Changes don’t stick after one successful iteration. New behaviors, skills, and processes must be reinforced through continued corrective action and coaching to ensure that old habits don’t return.

The ADKAR model surrounds these steps with assessments and action plans to guide leaders and individuals through their change journey. ADKAR should be used iteratively, using scrum, inspecting and adapting each step.

Kotter’s 8 steps for leading change

John Kotter’s eight-step process for leading change identifies eight common but preventable reasons why organizations fail at their change initiatives, and addresses each with actions that should be taken to successfully lead change:
  • Create a sense of urgency: The leadership action is to create a sense of urgency to pull people out of complacency. People get used to the status quo, and learn to deal with it. Helping others see the need for change requires the creation of a sense of urgency for change. Leaders must communicate the importance of immediate action.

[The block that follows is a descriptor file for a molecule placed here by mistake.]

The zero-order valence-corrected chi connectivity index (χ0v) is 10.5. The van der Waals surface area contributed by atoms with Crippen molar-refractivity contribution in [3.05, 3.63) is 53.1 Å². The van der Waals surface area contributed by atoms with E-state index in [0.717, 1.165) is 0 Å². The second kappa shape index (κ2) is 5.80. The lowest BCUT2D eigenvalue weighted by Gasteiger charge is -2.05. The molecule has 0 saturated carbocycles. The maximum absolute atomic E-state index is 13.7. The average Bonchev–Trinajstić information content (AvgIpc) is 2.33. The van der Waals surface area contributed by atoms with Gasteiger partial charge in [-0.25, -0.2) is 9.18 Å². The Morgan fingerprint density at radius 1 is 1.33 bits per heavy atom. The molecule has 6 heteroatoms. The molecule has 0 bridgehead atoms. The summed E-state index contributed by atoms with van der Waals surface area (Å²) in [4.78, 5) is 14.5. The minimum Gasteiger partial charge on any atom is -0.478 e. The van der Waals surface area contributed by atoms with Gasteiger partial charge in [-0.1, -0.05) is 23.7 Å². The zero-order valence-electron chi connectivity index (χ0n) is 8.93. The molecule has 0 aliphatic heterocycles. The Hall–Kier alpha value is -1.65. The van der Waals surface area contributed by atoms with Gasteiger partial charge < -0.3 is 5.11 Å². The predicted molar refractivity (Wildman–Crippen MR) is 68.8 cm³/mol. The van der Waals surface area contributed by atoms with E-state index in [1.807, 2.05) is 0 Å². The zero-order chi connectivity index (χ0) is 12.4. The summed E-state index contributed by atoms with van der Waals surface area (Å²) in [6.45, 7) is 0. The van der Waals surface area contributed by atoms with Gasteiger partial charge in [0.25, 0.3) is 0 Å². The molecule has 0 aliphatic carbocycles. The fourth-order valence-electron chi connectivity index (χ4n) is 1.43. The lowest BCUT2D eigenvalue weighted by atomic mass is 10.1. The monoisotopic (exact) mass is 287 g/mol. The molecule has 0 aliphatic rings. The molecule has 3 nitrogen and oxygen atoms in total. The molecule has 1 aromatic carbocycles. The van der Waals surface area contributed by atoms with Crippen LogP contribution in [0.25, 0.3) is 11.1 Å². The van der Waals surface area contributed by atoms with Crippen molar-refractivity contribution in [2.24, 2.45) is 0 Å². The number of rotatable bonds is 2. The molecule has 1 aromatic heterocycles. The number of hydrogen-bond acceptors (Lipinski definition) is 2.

• Build a guiding coalition: The leadership action is to build a guiding coalition. Successful change will require more than just one active supporter, even if that one person is at the highest level of the organization. Executives, directors, managers, and even informal social leaders with influence need to be unified in the need for and vision of a change. This coalition must be formed and drive the change.
  • Form a strategic vision and initiatives: Kotter estimates that leadership under-communicates the vision for change by as much as 1,000 times. Even if people are unhappy with the status quo, they won’t always make sacrifices for a change unless they believe in the proposed benefits and that change is possible. As a change coalition, clearly define how the future is different from the past and present, as well as the steps to make that future a reality. Change management also needs to begin with a clear vision of where you’re headed.